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Is this Liberal-type democracy where they say “If you don't elect members of the Liberal Party, we will do nothing for you”, or will they seriously do something for the drought on the prairies?

Mr. Larry McCormick (Parliamentary Secretary to Minister of Agriculture and Agri-Food, Lib.): Mr. Speaker, beside the $500 million that the hon. Deputy Prime Minister mentioned, another $2.2 billion will go out in the next three years. Cheques are going out now. Also we gave $240 million to Manitoba and Saskatchewan.

On the particular question, there was no cut. It was bookkeeping. He had the answer before. I suggest he look it up. In fact, more money is going out this year than ever before in the last seven years.

*  *  *



Mr. Yvan Loubier (Saint-Hyacinthe—Bagot, BQ): Mr. Speaker, the minister responsible for the Privy Council missed the point in the question asked earlier.

The government of Quebec cannot be asked to distribute Operation Unity documents when only the Liberal Party of Quebec has obtained a copy. Even the Bloc Quebecois MPs have been refused the entire document, under the pretext of section 14 of the Access to Information Act.

Why has the minister made the decision to restrict distribution of the full Operation Unity document to the Liberal Party of Quebec and to no one else, thus violating his own legislation?

Hon. Don Boudria (Leader of the Government in the House of Commons, Lib.): Mr. Speaker, the questions seem to be changing. What was said earlier was that we had obeyed the law, and we were faulted for having done so. Now, five minutes later, we are being accused of having done the opposite, in connection with the same matter.

The Government of Canada obeys the law, as we do at all times with all laws, including the Access to Information Act, the Privacy Act and so on.

Mr. Yvan Loubier (Saint-Hyacinthe—Bagot, BQ): Mr. Speaker, the Leader of the Government in the House of Commons is missing the point as well.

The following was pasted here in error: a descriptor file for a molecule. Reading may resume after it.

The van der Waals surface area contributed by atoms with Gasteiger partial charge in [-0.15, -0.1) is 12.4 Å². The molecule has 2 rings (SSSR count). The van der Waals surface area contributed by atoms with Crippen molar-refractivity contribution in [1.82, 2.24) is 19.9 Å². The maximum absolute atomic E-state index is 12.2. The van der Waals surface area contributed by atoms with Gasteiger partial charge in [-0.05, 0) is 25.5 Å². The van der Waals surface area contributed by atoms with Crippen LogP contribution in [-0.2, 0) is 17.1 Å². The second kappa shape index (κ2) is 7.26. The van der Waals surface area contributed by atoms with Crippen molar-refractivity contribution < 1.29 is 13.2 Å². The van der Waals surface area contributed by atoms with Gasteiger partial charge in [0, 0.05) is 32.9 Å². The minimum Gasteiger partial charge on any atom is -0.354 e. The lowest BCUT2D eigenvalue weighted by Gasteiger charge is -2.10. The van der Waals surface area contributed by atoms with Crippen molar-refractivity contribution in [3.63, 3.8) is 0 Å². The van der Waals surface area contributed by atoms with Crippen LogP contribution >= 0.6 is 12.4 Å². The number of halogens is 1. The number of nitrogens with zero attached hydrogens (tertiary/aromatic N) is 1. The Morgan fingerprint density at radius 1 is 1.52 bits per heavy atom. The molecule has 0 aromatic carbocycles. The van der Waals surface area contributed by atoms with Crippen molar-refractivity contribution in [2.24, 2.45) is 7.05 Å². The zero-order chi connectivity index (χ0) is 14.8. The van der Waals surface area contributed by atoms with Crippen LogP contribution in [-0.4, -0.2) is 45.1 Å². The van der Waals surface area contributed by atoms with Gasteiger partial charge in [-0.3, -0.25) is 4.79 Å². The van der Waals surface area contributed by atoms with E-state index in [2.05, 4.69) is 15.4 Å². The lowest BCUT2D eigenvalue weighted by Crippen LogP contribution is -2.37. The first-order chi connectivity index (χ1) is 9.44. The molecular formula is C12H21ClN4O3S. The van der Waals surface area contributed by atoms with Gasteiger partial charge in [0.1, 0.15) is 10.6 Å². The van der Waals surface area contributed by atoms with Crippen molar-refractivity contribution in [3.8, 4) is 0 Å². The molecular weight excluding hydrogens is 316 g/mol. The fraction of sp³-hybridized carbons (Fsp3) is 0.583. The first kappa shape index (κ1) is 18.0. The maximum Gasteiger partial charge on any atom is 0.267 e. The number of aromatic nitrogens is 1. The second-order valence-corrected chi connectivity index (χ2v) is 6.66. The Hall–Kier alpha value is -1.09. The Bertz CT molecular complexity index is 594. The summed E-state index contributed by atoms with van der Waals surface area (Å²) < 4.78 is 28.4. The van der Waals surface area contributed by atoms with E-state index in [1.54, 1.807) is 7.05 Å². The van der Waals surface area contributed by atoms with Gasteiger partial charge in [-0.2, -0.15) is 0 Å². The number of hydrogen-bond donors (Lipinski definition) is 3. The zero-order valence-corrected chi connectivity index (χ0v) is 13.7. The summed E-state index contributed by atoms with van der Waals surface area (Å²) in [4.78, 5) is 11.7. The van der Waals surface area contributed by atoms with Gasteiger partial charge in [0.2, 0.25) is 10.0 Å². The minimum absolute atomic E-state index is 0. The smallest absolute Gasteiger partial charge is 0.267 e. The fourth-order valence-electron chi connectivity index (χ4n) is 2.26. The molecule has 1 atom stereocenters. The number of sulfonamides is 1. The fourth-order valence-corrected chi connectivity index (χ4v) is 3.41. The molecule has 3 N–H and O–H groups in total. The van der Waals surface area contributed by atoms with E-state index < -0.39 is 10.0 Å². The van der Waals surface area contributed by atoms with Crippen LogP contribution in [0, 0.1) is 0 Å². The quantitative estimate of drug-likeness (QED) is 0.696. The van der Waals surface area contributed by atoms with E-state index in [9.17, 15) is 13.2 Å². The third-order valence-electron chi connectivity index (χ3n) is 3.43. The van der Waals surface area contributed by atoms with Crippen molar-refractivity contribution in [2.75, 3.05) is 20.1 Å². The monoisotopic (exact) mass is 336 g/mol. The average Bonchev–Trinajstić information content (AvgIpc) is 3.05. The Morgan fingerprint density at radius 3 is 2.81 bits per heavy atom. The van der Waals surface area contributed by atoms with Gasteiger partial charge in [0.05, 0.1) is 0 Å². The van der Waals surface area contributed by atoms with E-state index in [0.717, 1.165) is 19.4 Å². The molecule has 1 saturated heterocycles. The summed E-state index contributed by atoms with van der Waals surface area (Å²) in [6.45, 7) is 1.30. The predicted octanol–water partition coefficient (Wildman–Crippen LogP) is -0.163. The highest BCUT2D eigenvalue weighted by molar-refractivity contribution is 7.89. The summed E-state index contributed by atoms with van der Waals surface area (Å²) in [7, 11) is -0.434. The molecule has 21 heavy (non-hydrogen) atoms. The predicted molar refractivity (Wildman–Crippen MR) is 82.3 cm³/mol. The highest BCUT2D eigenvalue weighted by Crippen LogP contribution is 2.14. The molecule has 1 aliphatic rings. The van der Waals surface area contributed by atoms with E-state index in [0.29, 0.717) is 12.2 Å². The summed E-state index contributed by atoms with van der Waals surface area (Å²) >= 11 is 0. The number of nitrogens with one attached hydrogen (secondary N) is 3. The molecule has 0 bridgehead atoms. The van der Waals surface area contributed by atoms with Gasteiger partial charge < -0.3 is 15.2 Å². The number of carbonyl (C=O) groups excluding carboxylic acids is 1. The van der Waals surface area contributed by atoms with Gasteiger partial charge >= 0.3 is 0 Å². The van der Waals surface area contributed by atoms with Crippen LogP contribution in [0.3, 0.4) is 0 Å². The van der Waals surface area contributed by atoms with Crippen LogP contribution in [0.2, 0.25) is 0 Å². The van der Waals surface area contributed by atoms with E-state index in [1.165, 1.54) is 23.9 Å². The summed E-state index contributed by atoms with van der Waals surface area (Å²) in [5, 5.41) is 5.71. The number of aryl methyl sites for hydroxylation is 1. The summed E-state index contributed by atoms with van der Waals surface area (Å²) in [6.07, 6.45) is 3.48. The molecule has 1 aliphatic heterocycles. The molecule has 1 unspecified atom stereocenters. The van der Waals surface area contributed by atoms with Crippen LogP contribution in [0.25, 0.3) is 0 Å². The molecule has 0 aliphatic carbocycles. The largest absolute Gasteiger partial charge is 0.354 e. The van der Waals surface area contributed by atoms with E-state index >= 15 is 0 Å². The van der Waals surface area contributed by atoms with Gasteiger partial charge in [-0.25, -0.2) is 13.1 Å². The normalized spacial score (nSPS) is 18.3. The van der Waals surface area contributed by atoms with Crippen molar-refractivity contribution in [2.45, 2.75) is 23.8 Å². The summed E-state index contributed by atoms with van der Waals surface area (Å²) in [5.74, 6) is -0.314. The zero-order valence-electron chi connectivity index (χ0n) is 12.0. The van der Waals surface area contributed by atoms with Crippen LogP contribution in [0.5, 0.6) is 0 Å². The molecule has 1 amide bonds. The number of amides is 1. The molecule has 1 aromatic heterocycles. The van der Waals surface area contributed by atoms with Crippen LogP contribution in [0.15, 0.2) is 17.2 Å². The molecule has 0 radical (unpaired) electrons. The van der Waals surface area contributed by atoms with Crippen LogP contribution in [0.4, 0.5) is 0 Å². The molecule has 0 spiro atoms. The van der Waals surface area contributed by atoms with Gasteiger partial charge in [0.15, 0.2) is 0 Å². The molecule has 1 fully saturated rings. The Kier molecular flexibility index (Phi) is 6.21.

Under the pretext of section 14 of the Access to Information Act, we were refused the full Operation Unity document. Under the pretext of that law, of compliance with that law, we were denied access to it, yet it was provided to the Liberal Party of Quebec. Thus, they broke the federal law.

Could some light be cast on this and could the documents be tabled, along with the others that have also been distributed solely to the Liberal Party of Quebec, all the documents relating to Operation Unity during the referendum campaign?

Hon. Don Boudria (Leader of the Government in the House of Commons, Lib.): Mr. Speaker, the government made public what had to be made public under the law and in compliance with the law. Once again, the question seems to be drifting all over the map.

*  *  *



Mr. Charlie Penson (Peace River, Canadian Alliance): Mr. Speaker, yesterday western premiers were united in their demand that Ottawa give energy producing provinces a seat at the table during the negotiations on the continental energy policy. They stated that the provinces were the keepers, owners and guardians of our natural resources.

The constitution is very clear on the subject. Natural resources belong to the provinces. Will the minister recognize that provinces are full partners and respect their demands?

Hon. Stéphane Dion (President of the Queen's Privy Council for Canada and Minister of Intergovernmental Affairs, Lib.): Mr. Speaker, obviously western premiers asked to be full participants in the international discussions related to energy. However, referring to the table, which table? There is no table.